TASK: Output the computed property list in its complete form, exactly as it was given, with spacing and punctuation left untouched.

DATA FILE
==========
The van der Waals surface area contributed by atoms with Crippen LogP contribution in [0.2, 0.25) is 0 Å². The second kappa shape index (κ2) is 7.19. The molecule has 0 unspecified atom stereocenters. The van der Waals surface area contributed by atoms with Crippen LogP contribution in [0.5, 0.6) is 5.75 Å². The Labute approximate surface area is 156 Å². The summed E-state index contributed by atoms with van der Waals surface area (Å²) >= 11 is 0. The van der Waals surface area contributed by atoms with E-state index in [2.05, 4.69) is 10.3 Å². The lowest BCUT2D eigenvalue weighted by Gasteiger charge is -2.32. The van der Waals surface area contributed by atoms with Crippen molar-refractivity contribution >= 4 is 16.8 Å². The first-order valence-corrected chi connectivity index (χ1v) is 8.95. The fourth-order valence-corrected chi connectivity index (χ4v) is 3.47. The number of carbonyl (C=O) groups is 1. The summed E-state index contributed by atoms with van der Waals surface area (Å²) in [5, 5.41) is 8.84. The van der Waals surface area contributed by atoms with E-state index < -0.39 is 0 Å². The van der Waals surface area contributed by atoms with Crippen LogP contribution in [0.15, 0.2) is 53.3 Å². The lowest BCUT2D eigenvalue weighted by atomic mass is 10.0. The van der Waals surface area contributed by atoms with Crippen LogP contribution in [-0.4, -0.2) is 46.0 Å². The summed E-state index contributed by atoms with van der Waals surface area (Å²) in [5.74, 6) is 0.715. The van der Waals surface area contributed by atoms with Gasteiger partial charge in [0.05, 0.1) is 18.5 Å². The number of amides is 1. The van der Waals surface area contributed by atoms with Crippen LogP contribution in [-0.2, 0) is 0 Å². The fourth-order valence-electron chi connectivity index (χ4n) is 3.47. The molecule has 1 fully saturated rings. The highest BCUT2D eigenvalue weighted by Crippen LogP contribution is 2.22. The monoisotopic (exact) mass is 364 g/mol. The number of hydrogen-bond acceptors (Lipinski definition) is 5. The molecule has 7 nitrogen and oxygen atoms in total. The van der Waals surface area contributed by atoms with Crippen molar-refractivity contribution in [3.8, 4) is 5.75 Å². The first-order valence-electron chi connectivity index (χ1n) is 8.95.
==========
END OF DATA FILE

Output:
The van der Waals surface area contributed by atoms with Crippen LogP contribution in [0.2, 0.25) is 0 Å². The second kappa shape index (κ2) is 7.19. The molecule has 0 unspecified atom stereocenters. The van der Waals surface area contributed by atoms with Crippen LogP contribution in [0.5, 0.6) is 5.75 Å². The Labute approximate surface area is 156 Å². The summed E-state index contributed by atoms with van der Waals surface area (Å²) >= 11 is 0. The van der Waals surface area contributed by atoms with E-state index in [2.05, 4.69) is 10.3 Å². The lowest BCUT2D eigenvalue weighted by Gasteiger charge is -2.32. The van der Waals surface area contributed by atoms with Crippen molar-refractivity contribution >= 4 is 16.8 Å². The first-order valence-corrected chi connectivity index (χ1v) is 8.95. The fourth-order valence-corrected chi connectivity index (χ4v) is 3.47. The number of carbonyl (C=O) groups is 1. The summed E-state index contributed by atoms with van der Waals surface area (Å²) in [5, 5.41) is 8.84. The van der Waals surface area contributed by atoms with E-state index < -0.39 is 0 Å². The van der Waals surface area contributed by atoms with Crippen LogP contribution in [0.15, 0.2) is 53.3 Å². The lowest BCUT2D eigenvalue weighted by atomic mass is 10.0. The van der Waals surface area contributed by atoms with Crippen LogP contribution in [-0.4, -0.2) is 46.0 Å². The summed E-state index contributed by atoms with van der Waals surface area (Å²) in [5.74, 6) is 0.715. The van der Waals surface area contributed by atoms with Gasteiger partial charge in [0.05, 0.1) is 18.5 Å². The number of amides is 1. The van der Waals surface area contributed by atoms with Crippen LogP contribution in [-0.2, 0) is 0 Å². The fourth-order valence-electron chi connectivity index (χ4n) is 3.47. The molecule has 1 fully saturated rings. The highest BCUT2D eigenvalue weighted by Crippen LogP contribution is 2.22. The monoisotopic (exact) mass is 364 g/mol. The number of hydrogen-bond acceptors (Lipinski definition) is 5. The molecule has 7 nitrogen and oxygen atoms in total. The van der Waals surface area contributed by atoms with Crippen molar-refractivity contribution in [3.8, 4) is 5.75 Å². The first-order valence-electron chi connectivity index (χ1n) is 8.95.